- Washer fluid: Most drivers have experience filling their washer fluid tank. This quick check will ensure you’ve got enough fluid to clean your windshield when needed.
- Seat belts: Safety restraints, such as seat belts, will be checked for proper operation.
- Airbags: A technician may use a vehicle code scanner to check for any issues with your car’s airbag system. Given the recent string of airbag recalls, they can also let you know if any need to be replaced (any recall-related repair will be paid for by the vehicle manufacturer).
- Horn: A quick honk is all that’s needed to validate that your horn is in working order.
- Brakes: The condition of your brakes has a huge impact on your vehicle’s stopping power. Brake pads will be inspected for wear (this determines how much life they have left) and rotors will be checked for warping, rust or other damage.
- Lights: Headlights. Taillights. Turn signals. They should all be burning bright. If not, the bulbs can be replaced.
- Wipers: Cracked or broken windshield wiper blades can leave you with a streaky view when rain starts to fall. Learn when and how to replace your windshield wipers.
- Floor mats: This may sound strange, but improperly installed floor mats have led to serious accidents over the years (this includes installing aftermarket floor mats on top of the mats that came stock with your vehicle). If your mat gets caught under the accelerator or brake pedal, you could find yourself in an unsafe situation.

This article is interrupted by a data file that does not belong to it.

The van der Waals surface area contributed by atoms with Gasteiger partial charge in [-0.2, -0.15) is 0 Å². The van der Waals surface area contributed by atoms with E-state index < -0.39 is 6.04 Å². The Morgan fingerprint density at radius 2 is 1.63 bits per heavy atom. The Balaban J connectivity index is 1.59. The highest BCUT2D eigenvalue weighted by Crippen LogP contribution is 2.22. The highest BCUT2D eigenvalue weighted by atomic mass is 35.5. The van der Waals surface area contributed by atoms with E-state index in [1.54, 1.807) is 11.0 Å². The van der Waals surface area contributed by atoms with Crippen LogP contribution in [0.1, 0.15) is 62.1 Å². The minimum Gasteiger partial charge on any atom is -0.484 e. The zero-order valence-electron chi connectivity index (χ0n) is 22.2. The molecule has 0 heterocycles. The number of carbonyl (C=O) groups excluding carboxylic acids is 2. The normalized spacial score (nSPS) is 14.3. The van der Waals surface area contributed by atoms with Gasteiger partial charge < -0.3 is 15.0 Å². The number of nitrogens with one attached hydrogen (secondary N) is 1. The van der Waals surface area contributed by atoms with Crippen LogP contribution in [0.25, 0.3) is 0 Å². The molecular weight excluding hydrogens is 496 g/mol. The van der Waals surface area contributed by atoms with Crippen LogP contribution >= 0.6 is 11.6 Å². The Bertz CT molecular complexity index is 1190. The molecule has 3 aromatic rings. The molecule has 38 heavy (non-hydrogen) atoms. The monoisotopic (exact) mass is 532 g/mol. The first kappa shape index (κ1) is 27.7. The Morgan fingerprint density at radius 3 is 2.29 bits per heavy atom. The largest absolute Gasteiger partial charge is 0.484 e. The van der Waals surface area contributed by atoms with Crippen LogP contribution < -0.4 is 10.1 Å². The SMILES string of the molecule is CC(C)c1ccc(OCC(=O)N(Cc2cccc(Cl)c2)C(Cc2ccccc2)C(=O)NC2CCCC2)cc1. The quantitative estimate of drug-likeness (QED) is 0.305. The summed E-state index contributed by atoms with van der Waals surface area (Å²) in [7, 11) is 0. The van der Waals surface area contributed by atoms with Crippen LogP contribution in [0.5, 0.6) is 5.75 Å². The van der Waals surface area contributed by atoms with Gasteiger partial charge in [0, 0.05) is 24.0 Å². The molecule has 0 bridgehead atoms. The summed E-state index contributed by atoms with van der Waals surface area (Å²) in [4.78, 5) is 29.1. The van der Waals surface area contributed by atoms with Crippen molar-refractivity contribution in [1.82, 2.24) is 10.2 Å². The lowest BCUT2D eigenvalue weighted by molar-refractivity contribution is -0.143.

- Cabin air filter: In the same way your engine air filter cleans the air going into your engine, a cabin air filter keeps dust and debris from coming through your car’s vents. If it’s dirty or clogged, it should be replaced.
- Air conditioning: Your AC will be checked to ensure it’s blowing cold.
- Engine performance: One of the most important checks is evaluating the overall performance of your engine. To do this, a technician will use a code scanner to read any error codes from the vehicle’s computer. If your car isn’t running smoothly, they’ll also evaluate the car’s idle speed and ignition system (spark plugs and wires), while checking for any oil leaks that may impact performance.
- Transmission/clutch: It’s the job of your transmission to apply power from the engine to the wheels. If you have an automatic transmission, a technician will check the condition of your transmission fluid and evaluate whether the car is shifting smoothly from one gear to the next. If you have a manual transmission (stick shift), your clutch will also be tested for proper engagement.
- Differential/transfer case: On your car’s axle, a differential helps to split power from the transmission to both drive wheels. If you have a four-wheel-drive or all-wheel-drive vehicle, you’ll also have something called a transfer case (this transfers power to the front and rear axles). These components will be checked for any fluid leaks, which could indicate a bad seal.
- Driveshaft/U-joints/CV joints: These components connect your car’s transmission to the differential. The parts of your vehicle will vary depending on whether it’s front-wheel drive (FWD), rear-wheel drive (RWD), all-wheel drive (AWD) or four-wheel drive (4WD). Regardless of your vehicle type, they’ll be checked for wear, which can lead to noise and vibration when driving.
- Fuel lines/brake lines: Metal fuel lines move gasoline from your car’s gas tank to the engine, while brake lines move hydraulic fluid from under the hood to the four corners of your vehicle. If you live in a climate that gets snow (and road salt) in the winter, rust can become an issue for these metal parts. They’ll be checked for any leaks or damage.